Better Call Saul, “Nacho” (1.3) - TV Review


Saul Nacho

February 16, 2015, 10:00 p.m. (EST), AMC

In its early going, Better Call Saul has been about the battle for the soul of Jimmy McGill. This is not an external battle, but a struggle between his inner demons and his better angels. Jimmy has done bad things in his life, and when his life gets hard, his default reaction is to do some more bad things. But Jimmy doesn’t want to be a bad guy. When he tells Chuck he wants to change in the episode opening flashback, its believable. This is a man who is prone to mistakes, but is self-aware enough to hate himself for it.

Though its never entirely clear, it appears that Jimmy is actually trying to be the good guy throughout “Nacho.” He calls Kim instead of Nacho, to warn her that her clients may be in danger. When that doesn’t work, he calls the Kettlemans themselves, trying to mask his voice with a paper towel tube, which humorously works so well they cannot understand him. And when Jimmy finally calls Nacho, it almost immediately becomes clear his goal is just to get the Kettlemans back safely, to “de-escalate the situation, legally and otherwise.” Jimmy is in the game this week, but not because he chose to do something bad. The worst he does is something desperate in a situation where his life might be in real danger. No, Jimmy finds himself pulled into this mess from simply trying to do the right thing.

The middle of this episode is a clash of world-views that hopefully will increasingly pay off as the show goes forward. Jimmy sees everyone in terms of their angle—everyone is either trying to gain something, keep something secret, or is engaged in a longer battle to get what they want. But Mike isn’t the same sort of cynical. He sees the world for what it is, and takes what comes matter-of-factly. He doesn’t make Jimmy go back for stickers all the time because he’s a miserable asshole. He does it because that’s his job, and if you bend, you become easier to break. But when he listens to Jimmy’s story, he also sees that as a logical explanation for what happened. So he lends the guy a hand. There’s no angle there. Just the truth trumping what could have been a petulant grudge.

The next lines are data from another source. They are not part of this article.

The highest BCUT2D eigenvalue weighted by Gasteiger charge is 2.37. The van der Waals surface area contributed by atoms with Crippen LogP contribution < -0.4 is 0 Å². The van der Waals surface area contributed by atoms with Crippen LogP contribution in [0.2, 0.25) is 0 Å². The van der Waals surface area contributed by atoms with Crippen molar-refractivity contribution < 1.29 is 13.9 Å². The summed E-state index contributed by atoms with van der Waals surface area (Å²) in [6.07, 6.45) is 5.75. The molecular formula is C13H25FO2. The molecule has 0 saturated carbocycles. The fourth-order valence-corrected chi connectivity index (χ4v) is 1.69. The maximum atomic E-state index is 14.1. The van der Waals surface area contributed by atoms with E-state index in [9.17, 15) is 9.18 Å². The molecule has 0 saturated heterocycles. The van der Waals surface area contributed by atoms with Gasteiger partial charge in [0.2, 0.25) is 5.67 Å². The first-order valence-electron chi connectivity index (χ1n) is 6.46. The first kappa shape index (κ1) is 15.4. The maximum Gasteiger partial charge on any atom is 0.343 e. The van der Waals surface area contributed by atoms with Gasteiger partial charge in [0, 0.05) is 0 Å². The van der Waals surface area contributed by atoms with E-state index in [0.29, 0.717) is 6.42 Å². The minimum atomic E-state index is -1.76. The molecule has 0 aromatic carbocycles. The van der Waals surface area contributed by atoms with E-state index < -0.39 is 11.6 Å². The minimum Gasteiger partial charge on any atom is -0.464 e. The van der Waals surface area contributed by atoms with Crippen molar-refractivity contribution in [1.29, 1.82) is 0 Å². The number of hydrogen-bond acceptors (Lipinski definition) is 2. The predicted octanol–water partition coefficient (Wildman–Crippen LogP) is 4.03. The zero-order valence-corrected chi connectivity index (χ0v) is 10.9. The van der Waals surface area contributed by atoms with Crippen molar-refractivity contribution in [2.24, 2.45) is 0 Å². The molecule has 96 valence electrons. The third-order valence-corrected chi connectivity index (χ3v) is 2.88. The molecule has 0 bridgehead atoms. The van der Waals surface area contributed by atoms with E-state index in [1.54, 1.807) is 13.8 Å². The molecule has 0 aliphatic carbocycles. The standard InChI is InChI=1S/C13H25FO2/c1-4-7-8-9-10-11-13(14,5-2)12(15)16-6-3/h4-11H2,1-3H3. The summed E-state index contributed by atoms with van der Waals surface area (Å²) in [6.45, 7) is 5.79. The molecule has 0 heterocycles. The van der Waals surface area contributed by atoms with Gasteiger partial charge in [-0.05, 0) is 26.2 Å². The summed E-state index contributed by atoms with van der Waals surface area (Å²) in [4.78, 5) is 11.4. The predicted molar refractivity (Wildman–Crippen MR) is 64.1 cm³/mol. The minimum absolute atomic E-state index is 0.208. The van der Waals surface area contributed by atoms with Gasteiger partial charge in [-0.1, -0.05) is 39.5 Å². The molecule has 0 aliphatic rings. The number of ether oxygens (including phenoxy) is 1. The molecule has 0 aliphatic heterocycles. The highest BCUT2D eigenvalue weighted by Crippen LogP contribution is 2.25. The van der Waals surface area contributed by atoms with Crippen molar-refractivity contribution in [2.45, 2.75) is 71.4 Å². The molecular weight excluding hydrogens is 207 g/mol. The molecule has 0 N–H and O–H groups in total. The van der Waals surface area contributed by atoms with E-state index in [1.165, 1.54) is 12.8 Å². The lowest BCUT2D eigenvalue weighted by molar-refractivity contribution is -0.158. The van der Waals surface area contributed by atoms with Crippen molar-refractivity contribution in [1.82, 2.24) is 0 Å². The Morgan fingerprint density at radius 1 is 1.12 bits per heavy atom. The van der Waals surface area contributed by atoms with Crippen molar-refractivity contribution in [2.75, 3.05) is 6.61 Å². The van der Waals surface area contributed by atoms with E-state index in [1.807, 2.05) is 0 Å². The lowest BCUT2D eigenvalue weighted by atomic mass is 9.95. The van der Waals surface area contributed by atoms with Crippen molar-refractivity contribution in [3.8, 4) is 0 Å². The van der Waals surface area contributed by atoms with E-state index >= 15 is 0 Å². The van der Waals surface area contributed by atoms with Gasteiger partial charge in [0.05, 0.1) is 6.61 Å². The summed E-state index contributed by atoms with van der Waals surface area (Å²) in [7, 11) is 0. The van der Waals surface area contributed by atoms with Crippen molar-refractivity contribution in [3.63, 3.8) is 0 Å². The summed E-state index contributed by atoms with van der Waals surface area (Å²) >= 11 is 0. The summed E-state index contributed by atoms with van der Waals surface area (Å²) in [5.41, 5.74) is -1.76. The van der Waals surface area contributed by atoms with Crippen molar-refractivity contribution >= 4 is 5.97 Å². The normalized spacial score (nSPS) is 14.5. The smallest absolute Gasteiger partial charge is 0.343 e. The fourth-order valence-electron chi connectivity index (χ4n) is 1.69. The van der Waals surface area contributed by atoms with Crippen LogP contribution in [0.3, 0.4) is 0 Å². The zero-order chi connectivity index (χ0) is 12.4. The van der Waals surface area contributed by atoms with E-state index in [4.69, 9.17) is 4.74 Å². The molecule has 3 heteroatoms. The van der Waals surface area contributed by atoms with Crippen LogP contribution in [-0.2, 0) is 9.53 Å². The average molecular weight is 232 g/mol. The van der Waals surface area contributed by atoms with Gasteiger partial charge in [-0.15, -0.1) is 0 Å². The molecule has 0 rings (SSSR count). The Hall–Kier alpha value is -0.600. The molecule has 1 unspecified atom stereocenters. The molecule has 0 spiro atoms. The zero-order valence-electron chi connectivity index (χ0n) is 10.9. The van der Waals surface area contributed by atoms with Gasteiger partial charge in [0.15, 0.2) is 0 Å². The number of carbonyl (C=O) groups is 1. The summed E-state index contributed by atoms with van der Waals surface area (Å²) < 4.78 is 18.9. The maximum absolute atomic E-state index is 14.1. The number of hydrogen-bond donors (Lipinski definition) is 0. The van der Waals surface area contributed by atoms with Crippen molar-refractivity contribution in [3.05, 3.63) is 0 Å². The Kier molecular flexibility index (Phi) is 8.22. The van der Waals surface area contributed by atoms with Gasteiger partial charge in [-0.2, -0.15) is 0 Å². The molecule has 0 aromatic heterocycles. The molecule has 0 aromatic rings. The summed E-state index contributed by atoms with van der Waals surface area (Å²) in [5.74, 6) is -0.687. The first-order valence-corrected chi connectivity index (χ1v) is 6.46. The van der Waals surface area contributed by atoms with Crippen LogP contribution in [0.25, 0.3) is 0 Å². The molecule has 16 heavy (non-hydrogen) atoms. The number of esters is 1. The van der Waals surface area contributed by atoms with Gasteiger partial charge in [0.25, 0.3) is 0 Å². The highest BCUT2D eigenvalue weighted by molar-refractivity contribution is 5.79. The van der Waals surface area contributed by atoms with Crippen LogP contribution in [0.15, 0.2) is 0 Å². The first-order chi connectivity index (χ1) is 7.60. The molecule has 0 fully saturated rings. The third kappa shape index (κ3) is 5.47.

For all that we see Jimmy as weak and cowardly, as willing to get ahead by using shortcuts, we also see him generally being a pretty good defense attorney, not because he has to be (he gets $700 a case either way), but because he wants to be that better version of himself. His fury at the prosecutor who was holding plea negotiations from the toilet over the wrong client is righteous; Jimmy doesn’t intimidate the guy into taking the deal because Jimmy is scary; it works because he is right. The truth, again and again, is the best weapon in Jimmy’s arsenal. He isn’t all that lucky or all that brave, but then, he doesn’t have to be. All he really has to be is correct, and good enough on his feet to convince the other person of the wisdom of his position.

Its hard to oversell the cleverness of this basic conceit, three episodes into a prequel, this idea that what motivates Jimmy at this point in his life is actually the better side of himself. We see the cowardice and greed and willingness to cut corners that will someday make him Saul Goodman, but we also see an honest desire to do good, to be better, to atone for his previous mistakes and become the sort of person he wants to be. Jimmy may take that hike in part to save his life, but that isn’t the whole story. He takes it at least as much because an innocent client is behind bars, and he knows just the way to get him out. No person is just one thing. But Better Call Saul wants us to know the man on the other end of that line, warts and all. We knew some of the bad stuff before, so this season, we’re seeing some of the good put on display as well.

The Roundup

  • “Mom took it upon herself to call you! I was just…lettin’ her know where I was…”
  • “If I was just a better person, I’d not only stop letting you down. I’d stop letting me down.”
  • “I’m no hero.”
  • “Nobody wants to leave home.”

Its hard to oversell the cleverness of this basic conceit, three episodes into a prequel, this idea that what motivates Jimmy at this point in his life is actually the better side of himself.

  • GREAT 8.2

About Author

Jordan Ferguson is a lifelong pop culture fan, and would probably never leave his couch if he could get away with it. When he isn’t wasting time “practicing law" in Los Angeles, he writes about film, television, and music. In addition to serving as TV Editor and Senior Staff Film Critic for Next Projection, Jordan is a contributor to various outlets, including his own personal site, Review To Be Named (where he still writes sometimes, promise). Check out more of his work at, follow him on twitter @bobchanning, or just yell really loudly on the street. Don’t worry, he’ll hear.